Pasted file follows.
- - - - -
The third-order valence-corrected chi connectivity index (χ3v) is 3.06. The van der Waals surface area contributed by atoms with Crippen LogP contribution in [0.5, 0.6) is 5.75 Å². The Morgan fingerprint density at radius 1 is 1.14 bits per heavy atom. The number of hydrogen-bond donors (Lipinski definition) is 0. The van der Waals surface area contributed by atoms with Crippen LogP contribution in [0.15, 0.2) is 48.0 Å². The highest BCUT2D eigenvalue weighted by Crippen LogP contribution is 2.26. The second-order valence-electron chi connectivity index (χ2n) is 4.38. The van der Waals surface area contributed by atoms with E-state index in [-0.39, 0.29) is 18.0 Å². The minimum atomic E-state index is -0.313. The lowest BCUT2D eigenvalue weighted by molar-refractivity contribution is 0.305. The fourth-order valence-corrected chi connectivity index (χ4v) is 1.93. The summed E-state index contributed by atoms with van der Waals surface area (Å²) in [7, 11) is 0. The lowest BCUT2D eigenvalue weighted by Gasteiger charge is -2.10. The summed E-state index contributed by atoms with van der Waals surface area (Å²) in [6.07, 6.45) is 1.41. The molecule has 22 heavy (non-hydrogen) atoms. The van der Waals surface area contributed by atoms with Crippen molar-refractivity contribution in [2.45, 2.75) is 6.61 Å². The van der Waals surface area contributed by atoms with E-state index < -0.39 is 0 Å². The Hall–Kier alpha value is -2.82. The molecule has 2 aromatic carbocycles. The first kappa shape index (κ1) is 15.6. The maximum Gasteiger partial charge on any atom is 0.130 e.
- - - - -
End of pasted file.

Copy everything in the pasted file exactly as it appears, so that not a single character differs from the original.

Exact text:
The third-order valence-corrected chi connectivity index (χ3v) is 3.06. The van der Waals surface area contributed by atoms with Crippen LogP contribution in [0.5, 0.6) is 5.75 Å². The Morgan fingerprint density at radius 1 is 1.14 bits per heavy atom. The number of hydrogen-bond donors (Lipinski definition) is 0. The van der Waals surface area contributed by atoms with Crippen LogP contribution in [0.15, 0.2) is 48.0 Å². The highest BCUT2D eigenvalue weighted by Crippen LogP contribution is 2.26. The second-order valence-electron chi connectivity index (χ2n) is 4.38. The van der Waals surface area contributed by atoms with E-state index in [-0.39, 0.29) is 18.0 Å². The minimum atomic E-state index is -0.313. The lowest BCUT2D eigenvalue weighted by molar-refractivity contribution is 0.305. The fourth-order valence-corrected chi connectivity index (χ4v) is 1.93. The summed E-state index contributed by atoms with van der Waals surface area (Å²) in [7, 11) is 0. The lowest BCUT2D eigenvalue weighted by Gasteiger charge is -2.10. The summed E-state index contributed by atoms with van der Waals surface area (Å²) in [6.07, 6.45) is 1.41. The molecule has 22 heavy (non-hydrogen) atoms. The van der Waals surface area contributed by atoms with Crippen molar-refractivity contribution in [2.45, 2.75) is 6.61 Å². The van der Waals surface area contributed by atoms with E-state index < -0.39 is 0 Å². The Hall–Kier alpha value is -2.82. The molecule has 2 aromatic carbocycles. The first kappa shape index (κ1) is 15.6. The maximum Gasteiger partial charge on any atom is 0.130 e.